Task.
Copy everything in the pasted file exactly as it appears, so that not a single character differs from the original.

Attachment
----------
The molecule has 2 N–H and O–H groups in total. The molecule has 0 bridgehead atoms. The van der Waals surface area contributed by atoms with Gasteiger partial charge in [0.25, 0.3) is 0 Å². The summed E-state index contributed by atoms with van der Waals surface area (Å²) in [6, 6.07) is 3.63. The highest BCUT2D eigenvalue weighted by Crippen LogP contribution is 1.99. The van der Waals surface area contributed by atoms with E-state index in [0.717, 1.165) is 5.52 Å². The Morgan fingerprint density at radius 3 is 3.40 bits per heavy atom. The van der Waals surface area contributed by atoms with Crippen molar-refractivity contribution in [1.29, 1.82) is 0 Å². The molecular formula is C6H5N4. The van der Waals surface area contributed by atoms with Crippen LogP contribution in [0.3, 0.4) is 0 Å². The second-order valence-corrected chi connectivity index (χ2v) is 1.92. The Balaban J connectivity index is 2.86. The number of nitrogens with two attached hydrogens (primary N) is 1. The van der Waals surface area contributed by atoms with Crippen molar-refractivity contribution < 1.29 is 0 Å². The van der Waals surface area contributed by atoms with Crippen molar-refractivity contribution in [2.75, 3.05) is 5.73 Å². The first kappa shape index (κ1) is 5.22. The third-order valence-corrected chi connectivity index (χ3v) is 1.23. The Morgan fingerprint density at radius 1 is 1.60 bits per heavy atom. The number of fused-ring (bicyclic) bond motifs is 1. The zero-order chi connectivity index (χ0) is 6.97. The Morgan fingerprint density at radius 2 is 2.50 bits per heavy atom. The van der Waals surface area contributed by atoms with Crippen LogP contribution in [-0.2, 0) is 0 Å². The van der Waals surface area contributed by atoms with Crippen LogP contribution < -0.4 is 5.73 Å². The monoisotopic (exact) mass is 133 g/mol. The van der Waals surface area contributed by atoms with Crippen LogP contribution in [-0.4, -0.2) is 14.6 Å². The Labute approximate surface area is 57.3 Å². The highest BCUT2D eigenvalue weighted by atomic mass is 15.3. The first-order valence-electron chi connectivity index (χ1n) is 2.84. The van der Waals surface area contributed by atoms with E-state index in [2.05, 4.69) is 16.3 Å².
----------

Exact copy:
The molecule has 2 N–H and O–H groups in total. The molecule has 0 bridgehead atoms. The van der Waals surface area contributed by atoms with Gasteiger partial charge in [0.25, 0.3) is 0 Å². The summed E-state index contributed by atoms with van der Waals surface area (Å²) in [6, 6.07) is 3.63. The highest BCUT2D eigenvalue weighted by Crippen LogP contribution is 1.99. The van der Waals surface area contributed by atoms with E-state index in [0.717, 1.165) is 5.52 Å². The Morgan fingerprint density at radius 3 is 3.40 bits per heavy atom. The van der Waals surface area contributed by atoms with Crippen molar-refractivity contribution in [1.29, 1.82) is 0 Å². The molecular formula is C6H5N4. The van der Waals surface area contributed by atoms with Crippen LogP contribution in [0.3, 0.4) is 0 Å². The second-order valence-corrected chi connectivity index (χ2v) is 1.92. The Balaban J connectivity index is 2.86. The number of nitrogens with two attached hydrogens (primary N) is 1. The van der Waals surface area contributed by atoms with Crippen molar-refractivity contribution < 1.29 is 0 Å². The van der Waals surface area contributed by atoms with Crippen molar-refractivity contribution in [2.75, 3.05) is 5.73 Å². The first kappa shape index (κ1) is 5.22. The third-order valence-corrected chi connectivity index (χ3v) is 1.23. The Morgan fingerprint density at radius 1 is 1.60 bits per heavy atom. The number of fused-ring (bicyclic) bond motifs is 1. The zero-order chi connectivity index (χ0) is 6.97. The Morgan fingerprint density at radius 2 is 2.50 bits per heavy atom. The van der Waals surface area contributed by atoms with Crippen LogP contribution in [-0.2, 0) is 0 Å². The van der Waals surface area contributed by atoms with Crippen LogP contribution < -0.4 is 5.73 Å². The monoisotopic (exact) mass is 133 g/mol. The van der Waals surface area contributed by atoms with Crippen LogP contribution in [-0.4, -0.2) is 14.6 Å². The Labute approximate surface area is 57.3 Å². The highest BCUT2D eigenvalue weighted by atomic mass is 15.3. The first-order valence-electron chi connectivity index (χ1n) is 2.84. The van der Waals surface area contributed by atoms with E-state index in [2.05, 4.69) is 16.3 Å².